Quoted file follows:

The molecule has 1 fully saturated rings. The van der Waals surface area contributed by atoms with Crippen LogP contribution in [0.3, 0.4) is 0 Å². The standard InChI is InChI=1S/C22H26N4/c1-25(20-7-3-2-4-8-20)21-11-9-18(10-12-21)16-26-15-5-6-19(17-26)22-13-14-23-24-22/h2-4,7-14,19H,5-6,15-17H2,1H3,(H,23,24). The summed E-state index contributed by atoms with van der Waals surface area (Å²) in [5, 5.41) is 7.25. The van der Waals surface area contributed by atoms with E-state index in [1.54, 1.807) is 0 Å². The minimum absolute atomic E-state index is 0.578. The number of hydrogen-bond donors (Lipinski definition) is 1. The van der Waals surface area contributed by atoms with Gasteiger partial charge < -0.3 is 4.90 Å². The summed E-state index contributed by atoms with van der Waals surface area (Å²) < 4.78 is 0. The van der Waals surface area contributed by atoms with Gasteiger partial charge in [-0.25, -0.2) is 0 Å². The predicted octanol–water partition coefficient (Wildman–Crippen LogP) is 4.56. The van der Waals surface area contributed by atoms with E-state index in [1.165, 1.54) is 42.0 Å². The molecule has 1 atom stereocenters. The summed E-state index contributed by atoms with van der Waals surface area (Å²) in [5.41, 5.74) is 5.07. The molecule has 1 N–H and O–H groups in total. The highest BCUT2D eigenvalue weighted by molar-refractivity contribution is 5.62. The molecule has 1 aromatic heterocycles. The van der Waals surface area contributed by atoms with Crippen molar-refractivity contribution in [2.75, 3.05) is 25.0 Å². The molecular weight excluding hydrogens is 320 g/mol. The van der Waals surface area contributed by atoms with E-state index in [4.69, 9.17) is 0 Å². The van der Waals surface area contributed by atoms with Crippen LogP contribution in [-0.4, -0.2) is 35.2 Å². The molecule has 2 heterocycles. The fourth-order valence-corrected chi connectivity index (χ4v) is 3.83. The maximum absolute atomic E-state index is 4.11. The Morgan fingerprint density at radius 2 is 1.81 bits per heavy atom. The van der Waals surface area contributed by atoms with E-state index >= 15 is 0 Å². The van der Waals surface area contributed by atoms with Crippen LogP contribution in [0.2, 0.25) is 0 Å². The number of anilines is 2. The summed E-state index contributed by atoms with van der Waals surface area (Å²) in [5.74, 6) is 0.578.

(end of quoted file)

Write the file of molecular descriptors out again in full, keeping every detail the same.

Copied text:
The molecule has 1 fully saturated rings. The van der Waals surface area contributed by atoms with Crippen LogP contribution in [0.3, 0.4) is 0 Å². The standard InChI is InChI=1S/C22H26N4/c1-25(20-7-3-2-4-8-20)21-11-9-18(10-12-21)16-26-15-5-6-19(17-26)22-13-14-23-24-22/h2-4,7-14,19H,5-6,15-17H2,1H3,(H,23,24). The summed E-state index contributed by atoms with van der Waals surface area (Å²) in [5, 5.41) is 7.25. The van der Waals surface area contributed by atoms with E-state index in [1.54, 1.807) is 0 Å². The minimum absolute atomic E-state index is 0.578. The number of hydrogen-bond donors (Lipinski definition) is 1. The van der Waals surface area contributed by atoms with Gasteiger partial charge < -0.3 is 4.90 Å². The summed E-state index contributed by atoms with van der Waals surface area (Å²) < 4.78 is 0. The van der Waals surface area contributed by atoms with Gasteiger partial charge in [-0.25, -0.2) is 0 Å². The predicted octanol–water partition coefficient (Wildman–Crippen LogP) is 4.56. The van der Waals surface area contributed by atoms with E-state index in [1.165, 1.54) is 42.0 Å². The molecule has 1 atom stereocenters. The summed E-state index contributed by atoms with van der Waals surface area (Å²) in [5.41, 5.74) is 5.07. The molecule has 1 N–H and O–H groups in total. The highest BCUT2D eigenvalue weighted by molar-refractivity contribution is 5.62. The molecule has 1 aromatic heterocycles. The van der Waals surface area contributed by atoms with Crippen molar-refractivity contribution in [2.75, 3.05) is 25.0 Å². The molecular weight excluding hydrogens is 320 g/mol. The van der Waals surface area contributed by atoms with E-state index in [4.69, 9.17) is 0 Å². The van der Waals surface area contributed by atoms with Crippen LogP contribution in [-0.4, -0.2) is 35.2 Å². The molecule has 2 heterocycles. The fourth-order valence-corrected chi connectivity index (χ4v) is 3.83. The maximum absolute atomic E-state index is 4.11. The Morgan fingerprint density at radius 2 is 1.81 bits per heavy atom. The van der Waals surface area contributed by atoms with E-state index >= 15 is 0 Å². The van der Waals surface area contributed by atoms with Crippen LogP contribution in [0.2, 0.25) is 0 Å². The number of anilines is 2. The summed E-state index contributed by atoms with van der Waals surface area (Å²) in [5.74, 6) is 0.578.